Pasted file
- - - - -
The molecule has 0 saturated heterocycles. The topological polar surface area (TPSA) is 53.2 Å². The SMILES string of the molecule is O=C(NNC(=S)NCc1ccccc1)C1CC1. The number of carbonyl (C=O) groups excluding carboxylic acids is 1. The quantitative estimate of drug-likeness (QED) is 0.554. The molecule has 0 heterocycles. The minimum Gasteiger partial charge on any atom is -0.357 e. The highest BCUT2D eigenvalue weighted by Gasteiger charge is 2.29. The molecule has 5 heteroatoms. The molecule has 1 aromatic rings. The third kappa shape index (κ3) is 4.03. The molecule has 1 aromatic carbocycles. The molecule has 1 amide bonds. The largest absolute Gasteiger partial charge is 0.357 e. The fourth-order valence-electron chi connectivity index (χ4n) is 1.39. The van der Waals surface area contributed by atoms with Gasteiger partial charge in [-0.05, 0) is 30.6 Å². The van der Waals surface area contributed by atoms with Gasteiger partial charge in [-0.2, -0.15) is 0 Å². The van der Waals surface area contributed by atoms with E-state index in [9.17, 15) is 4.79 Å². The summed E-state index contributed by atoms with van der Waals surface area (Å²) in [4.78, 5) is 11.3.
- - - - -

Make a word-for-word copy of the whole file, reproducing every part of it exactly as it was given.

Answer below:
The molecule has 0 saturated heterocycles. The topological polar surface area (TPSA) is 53.2 Å². The SMILES string of the molecule is O=C(NNC(=S)NCc1ccccc1)C1CC1. The number of carbonyl (C=O) groups excluding carboxylic acids is 1. The quantitative estimate of drug-likeness (QED) is 0.554. The molecule has 0 heterocycles. The minimum Gasteiger partial charge on any atom is -0.357 e. The highest BCUT2D eigenvalue weighted by Gasteiger charge is 2.29. The molecule has 5 heteroatoms. The molecule has 1 aromatic rings. The third kappa shape index (κ3) is 4.03. The molecule has 1 aromatic carbocycles. The molecule has 1 amide bonds. The largest absolute Gasteiger partial charge is 0.357 e. The fourth-order valence-electron chi connectivity index (χ4n) is 1.39. The van der Waals surface area contributed by atoms with Gasteiger partial charge in [-0.05, 0) is 30.6 Å². The van der Waals surface area contributed by atoms with Gasteiger partial charge in [-0.2, -0.15) is 0 Å². The van der Waals surface area contributed by atoms with E-state index in [9.17, 15) is 4.79 Å². The summed E-state index contributed by atoms with van der Waals surface area (Å²) in [4.78, 5) is 11.3.